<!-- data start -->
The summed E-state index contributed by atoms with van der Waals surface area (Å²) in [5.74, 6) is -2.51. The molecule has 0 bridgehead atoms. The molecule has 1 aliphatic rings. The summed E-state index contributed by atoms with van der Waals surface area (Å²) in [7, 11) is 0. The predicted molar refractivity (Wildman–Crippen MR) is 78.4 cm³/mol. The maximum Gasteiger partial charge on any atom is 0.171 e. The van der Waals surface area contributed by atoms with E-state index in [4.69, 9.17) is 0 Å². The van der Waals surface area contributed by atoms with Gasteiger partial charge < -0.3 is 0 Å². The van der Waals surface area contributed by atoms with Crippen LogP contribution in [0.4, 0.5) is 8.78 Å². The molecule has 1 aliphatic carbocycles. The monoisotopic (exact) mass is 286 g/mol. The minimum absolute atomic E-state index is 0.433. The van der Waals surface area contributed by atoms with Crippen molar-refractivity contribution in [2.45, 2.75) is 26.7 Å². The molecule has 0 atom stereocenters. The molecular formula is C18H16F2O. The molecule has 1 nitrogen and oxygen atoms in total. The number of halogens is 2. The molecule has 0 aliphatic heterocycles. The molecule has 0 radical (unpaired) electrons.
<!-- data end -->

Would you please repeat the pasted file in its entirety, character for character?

The summed E-state index contributed by atoms with van der Waals surface area (Å²) in [5.74, 6) is -2.51. The molecule has 0 bridgehead atoms. The molecule has 1 aliphatic rings. The summed E-state index contributed by atoms with van der Waals surface area (Å²) in [7, 11) is 0. The predicted molar refractivity (Wildman–Crippen MR) is 78.4 cm³/mol. The maximum Gasteiger partial charge on any atom is 0.171 e. The van der Waals surface area contributed by atoms with E-state index in [4.69, 9.17) is 0 Å². The van der Waals surface area contributed by atoms with Gasteiger partial charge < -0.3 is 0 Å². The van der Waals surface area contributed by atoms with Crippen LogP contribution in [0.4, 0.5) is 8.78 Å². The molecule has 1 aliphatic carbocycles. The monoisotopic (exact) mass is 286 g/mol. The minimum absolute atomic E-state index is 0.433. The van der Waals surface area contributed by atoms with Crippen molar-refractivity contribution in [2.45, 2.75) is 26.7 Å². The molecule has 0 atom stereocenters. The molecular formula is C18H16F2O. The molecule has 1 nitrogen and oxygen atoms in total. The number of halogens is 2. The molecule has 0 aliphatic heterocycles. The molecule has 0 radical (unpaired) electrons.